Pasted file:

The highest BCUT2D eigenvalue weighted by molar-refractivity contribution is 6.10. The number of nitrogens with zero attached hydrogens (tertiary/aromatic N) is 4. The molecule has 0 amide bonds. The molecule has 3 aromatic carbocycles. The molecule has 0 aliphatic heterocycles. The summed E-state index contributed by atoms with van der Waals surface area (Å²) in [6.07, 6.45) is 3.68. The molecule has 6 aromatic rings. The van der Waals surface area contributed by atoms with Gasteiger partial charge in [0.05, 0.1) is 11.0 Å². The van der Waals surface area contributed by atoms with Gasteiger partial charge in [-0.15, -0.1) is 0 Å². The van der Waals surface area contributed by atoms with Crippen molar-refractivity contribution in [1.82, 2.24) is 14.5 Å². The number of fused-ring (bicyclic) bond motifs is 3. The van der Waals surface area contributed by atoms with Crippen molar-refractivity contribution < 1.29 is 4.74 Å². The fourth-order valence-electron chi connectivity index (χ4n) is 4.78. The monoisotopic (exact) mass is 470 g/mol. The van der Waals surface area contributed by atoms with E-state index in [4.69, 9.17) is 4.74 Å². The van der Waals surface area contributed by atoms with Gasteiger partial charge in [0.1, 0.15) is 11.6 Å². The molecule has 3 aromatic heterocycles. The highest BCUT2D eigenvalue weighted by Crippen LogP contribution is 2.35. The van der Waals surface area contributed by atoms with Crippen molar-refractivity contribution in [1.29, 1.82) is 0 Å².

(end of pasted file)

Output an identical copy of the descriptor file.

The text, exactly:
The highest BCUT2D eigenvalue weighted by molar-refractivity contribution is 6.10. The number of nitrogens with zero attached hydrogens (tertiary/aromatic N) is 4. The molecule has 0 amide bonds. The molecule has 3 aromatic carbocycles. The molecule has 0 aliphatic heterocycles. The summed E-state index contributed by atoms with van der Waals surface area (Å²) in [6.07, 6.45) is 3.68. The molecule has 6 aromatic rings. The van der Waals surface area contributed by atoms with Gasteiger partial charge in [0.05, 0.1) is 11.0 Å². The van der Waals surface area contributed by atoms with Gasteiger partial charge in [-0.15, -0.1) is 0 Å². The van der Waals surface area contributed by atoms with Crippen molar-refractivity contribution in [1.82, 2.24) is 14.5 Å². The number of fused-ring (bicyclic) bond motifs is 3. The van der Waals surface area contributed by atoms with Crippen molar-refractivity contribution < 1.29 is 4.74 Å². The fourth-order valence-electron chi connectivity index (χ4n) is 4.78. The monoisotopic (exact) mass is 470 g/mol. The van der Waals surface area contributed by atoms with E-state index in [4.69, 9.17) is 4.74 Å². The van der Waals surface area contributed by atoms with Gasteiger partial charge in [0.1, 0.15) is 11.6 Å². The molecule has 3 aromatic heterocycles. The highest BCUT2D eigenvalue weighted by Crippen LogP contribution is 2.35. The van der Waals surface area contributed by atoms with Crippen molar-refractivity contribution in [1.29, 1.82) is 0 Å².